The number of inmates in Michigan prisons testing positive for COVID-19 has more than doubled in just two weeks.
Currently, 2,790 inmates are considered active positive cases. The number was about 1,200 two weeks ago. The largest number of cases are at Handlon, Brooks, and Central Michigan correctional facilities, with smaller outbreaks at the Bellamy, Egeler, Ionia and Newland facilities.
Corrections Department spokesman Chris Gautz says the dramatic spike reflects what is happening outside the prisons as well.
But he says fewer inmates are getting extremely ill and dying compared to what happened in the spring.
"Even though some of the case numbers are roughly the same as they were in April and March and June, the number of deaths is nowhere near that rate," says Gautz. "Just like out in the public the medical community is learning how to adjust and deal with the virus and we're doing the same in the prisons."
Gautz says infected inmates and inmates exposed to someone with COVID-19 have been given a multi-vitamin containing B and D vitamins and zinc. He says medical staff believe that has been helping inmates fight off the infection, and the plan is to now to distribute the multivitamin to all inmates, regardless of COVID-19 status or exposure status.
The National Institutes of Health says the evidence is such that it can not recommend for or against Vitamin C or D for COVID-19, and it recommends against zinc. The agency offers no guidance on vitamin B.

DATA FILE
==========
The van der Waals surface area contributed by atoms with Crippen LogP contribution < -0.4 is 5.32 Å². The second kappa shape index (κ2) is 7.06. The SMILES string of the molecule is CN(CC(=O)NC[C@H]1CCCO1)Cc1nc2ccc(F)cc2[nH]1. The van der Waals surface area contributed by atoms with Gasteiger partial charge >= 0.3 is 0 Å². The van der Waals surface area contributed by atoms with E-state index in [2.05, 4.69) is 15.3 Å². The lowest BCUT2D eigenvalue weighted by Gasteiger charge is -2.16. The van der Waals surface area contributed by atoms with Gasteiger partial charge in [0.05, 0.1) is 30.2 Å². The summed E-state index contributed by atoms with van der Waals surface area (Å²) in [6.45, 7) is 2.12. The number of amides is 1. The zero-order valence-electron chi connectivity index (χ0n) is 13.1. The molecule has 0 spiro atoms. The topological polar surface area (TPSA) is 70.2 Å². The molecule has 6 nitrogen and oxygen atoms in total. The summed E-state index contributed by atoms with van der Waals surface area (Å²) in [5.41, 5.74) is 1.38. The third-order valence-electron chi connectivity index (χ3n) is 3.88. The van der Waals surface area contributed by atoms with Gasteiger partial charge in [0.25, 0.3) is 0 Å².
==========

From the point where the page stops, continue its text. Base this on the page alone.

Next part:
Gautz says if a staff member tests positive in a prison, all inmates are also tested for COVID-19, and because there is at least one positive staff member now in every one of the state's 39 facilities, all inmates are being tested weekly for COVID-19.
Meanwhile, the Parole Board has been increasing the pace at which it paroles eligible inmates, in order to allow prisons to do more physical distancing. There are currently 34,007 inmates in Michigan prisons, down from more than 38,000 in the spring. Gautz says that is the lowest number of people in state correctional facilities in thirty years.
He says the influx of new inmates is also down, in part because people are committing fewer serious crimes during the pandemic, and in part because the court system is trying to put fewer people behind bars because of the pandemic.